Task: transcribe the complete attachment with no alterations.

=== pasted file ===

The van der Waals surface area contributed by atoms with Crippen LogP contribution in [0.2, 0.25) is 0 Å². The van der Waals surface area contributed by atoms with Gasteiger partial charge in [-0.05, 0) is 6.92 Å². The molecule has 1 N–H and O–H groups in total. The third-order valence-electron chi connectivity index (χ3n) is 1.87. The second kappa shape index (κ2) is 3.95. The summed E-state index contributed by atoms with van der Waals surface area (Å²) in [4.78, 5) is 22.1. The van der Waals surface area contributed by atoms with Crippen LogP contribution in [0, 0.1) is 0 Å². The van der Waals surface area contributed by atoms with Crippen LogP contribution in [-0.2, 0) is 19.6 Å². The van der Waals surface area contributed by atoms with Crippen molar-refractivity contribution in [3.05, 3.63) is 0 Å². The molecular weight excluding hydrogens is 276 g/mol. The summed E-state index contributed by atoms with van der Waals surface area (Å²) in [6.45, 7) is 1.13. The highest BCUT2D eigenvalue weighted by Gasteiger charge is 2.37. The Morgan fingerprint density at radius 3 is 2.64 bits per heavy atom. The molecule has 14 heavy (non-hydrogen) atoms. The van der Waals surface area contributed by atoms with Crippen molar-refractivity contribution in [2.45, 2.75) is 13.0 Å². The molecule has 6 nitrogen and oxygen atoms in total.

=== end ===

The van der Waals surface area contributed by atoms with Crippen LogP contribution in [0.2, 0.25) is 0 Å². The van der Waals surface area contributed by atoms with Gasteiger partial charge in [-0.05, 0) is 6.92 Å². The molecule has 1 N–H and O–H groups in total. The third-order valence-electron chi connectivity index (χ3n) is 1.87. The second kappa shape index (κ2) is 3.95. The summed E-state index contributed by atoms with van der Waals surface area (Å²) in [4.78, 5) is 22.1. The van der Waals surface area contributed by atoms with Crippen LogP contribution in [0, 0.1) is 0 Å². The van der Waals surface area contributed by atoms with Crippen LogP contribution in [-0.2, 0) is 19.6 Å². The van der Waals surface area contributed by atoms with Crippen molar-refractivity contribution in [3.05, 3.63) is 0 Å². The molecular weight excluding hydrogens is 276 g/mol. The summed E-state index contributed by atoms with van der Waals surface area (Å²) in [6.45, 7) is 1.13. The highest BCUT2D eigenvalue weighted by Gasteiger charge is 2.37. The Morgan fingerprint density at radius 3 is 2.64 bits per heavy atom. The molecule has 14 heavy (non-hydrogen) atoms. The van der Waals surface area contributed by atoms with Crippen molar-refractivity contribution in [2.45, 2.75) is 13.0 Å². The molecule has 6 nitrogen and oxygen atoms in total.